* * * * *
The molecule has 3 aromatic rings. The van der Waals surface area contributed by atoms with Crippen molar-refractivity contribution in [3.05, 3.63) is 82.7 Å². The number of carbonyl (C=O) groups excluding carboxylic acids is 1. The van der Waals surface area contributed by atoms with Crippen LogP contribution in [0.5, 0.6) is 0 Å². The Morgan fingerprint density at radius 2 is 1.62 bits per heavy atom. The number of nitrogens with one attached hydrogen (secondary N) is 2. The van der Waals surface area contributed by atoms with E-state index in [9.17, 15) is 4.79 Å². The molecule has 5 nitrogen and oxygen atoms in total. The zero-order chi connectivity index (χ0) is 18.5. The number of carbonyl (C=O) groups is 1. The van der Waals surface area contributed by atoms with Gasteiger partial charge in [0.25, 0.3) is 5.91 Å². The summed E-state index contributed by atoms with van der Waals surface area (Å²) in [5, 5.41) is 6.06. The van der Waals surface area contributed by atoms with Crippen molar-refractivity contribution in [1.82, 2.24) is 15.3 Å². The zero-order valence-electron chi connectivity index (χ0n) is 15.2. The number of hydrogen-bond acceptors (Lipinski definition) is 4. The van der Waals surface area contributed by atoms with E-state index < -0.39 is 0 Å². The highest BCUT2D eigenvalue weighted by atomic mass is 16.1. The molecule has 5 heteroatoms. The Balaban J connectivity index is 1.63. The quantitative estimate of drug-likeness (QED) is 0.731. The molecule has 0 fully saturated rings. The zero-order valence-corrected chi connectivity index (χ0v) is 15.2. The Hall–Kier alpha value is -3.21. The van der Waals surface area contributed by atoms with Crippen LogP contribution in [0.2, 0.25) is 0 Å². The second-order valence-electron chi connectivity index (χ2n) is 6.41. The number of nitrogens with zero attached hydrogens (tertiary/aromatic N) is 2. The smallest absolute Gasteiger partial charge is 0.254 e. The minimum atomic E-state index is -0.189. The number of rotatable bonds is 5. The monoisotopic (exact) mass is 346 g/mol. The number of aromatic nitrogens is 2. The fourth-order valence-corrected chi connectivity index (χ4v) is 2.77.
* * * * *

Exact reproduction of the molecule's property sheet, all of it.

The molecule has 3 aromatic rings. The van der Waals surface area contributed by atoms with Crippen molar-refractivity contribution in [3.05, 3.63) is 82.7 Å². The number of carbonyl (C=O) groups excluding carboxylic acids is 1. The van der Waals surface area contributed by atoms with Crippen LogP contribution in [0.5, 0.6) is 0 Å². The Morgan fingerprint density at radius 2 is 1.62 bits per heavy atom. The number of nitrogens with one attached hydrogen (secondary N) is 2. The van der Waals surface area contributed by atoms with E-state index in [9.17, 15) is 4.79 Å². The molecule has 5 nitrogen and oxygen atoms in total. The zero-order chi connectivity index (χ0) is 18.5. The number of carbonyl (C=O) groups is 1. The van der Waals surface area contributed by atoms with Gasteiger partial charge in [0.25, 0.3) is 5.91 Å². The summed E-state index contributed by atoms with van der Waals surface area (Å²) in [5, 5.41) is 6.06. The van der Waals surface area contributed by atoms with Crippen molar-refractivity contribution in [1.82, 2.24) is 15.3 Å². The zero-order valence-electron chi connectivity index (χ0n) is 15.2. The number of hydrogen-bond acceptors (Lipinski definition) is 4. The van der Waals surface area contributed by atoms with E-state index < -0.39 is 0 Å². The highest BCUT2D eigenvalue weighted by atomic mass is 16.1. The molecule has 5 heteroatoms. The Balaban J connectivity index is 1.63. The quantitative estimate of drug-likeness (QED) is 0.731. The molecule has 0 fully saturated rings. The zero-order valence-corrected chi connectivity index (χ0v) is 15.2. The Hall–Kier alpha value is -3.21. The van der Waals surface area contributed by atoms with Crippen LogP contribution in [0.2, 0.25) is 0 Å². The second-order valence-electron chi connectivity index (χ2n) is 6.41. The number of nitrogens with zero attached hydrogens (tertiary/aromatic N) is 2. The smallest absolute Gasteiger partial charge is 0.254 e. The minimum atomic E-state index is -0.189. The number of rotatable bonds is 5. The monoisotopic (exact) mass is 346 g/mol. The number of aromatic nitrogens is 2. The fourth-order valence-corrected chi connectivity index (χ4v) is 2.77.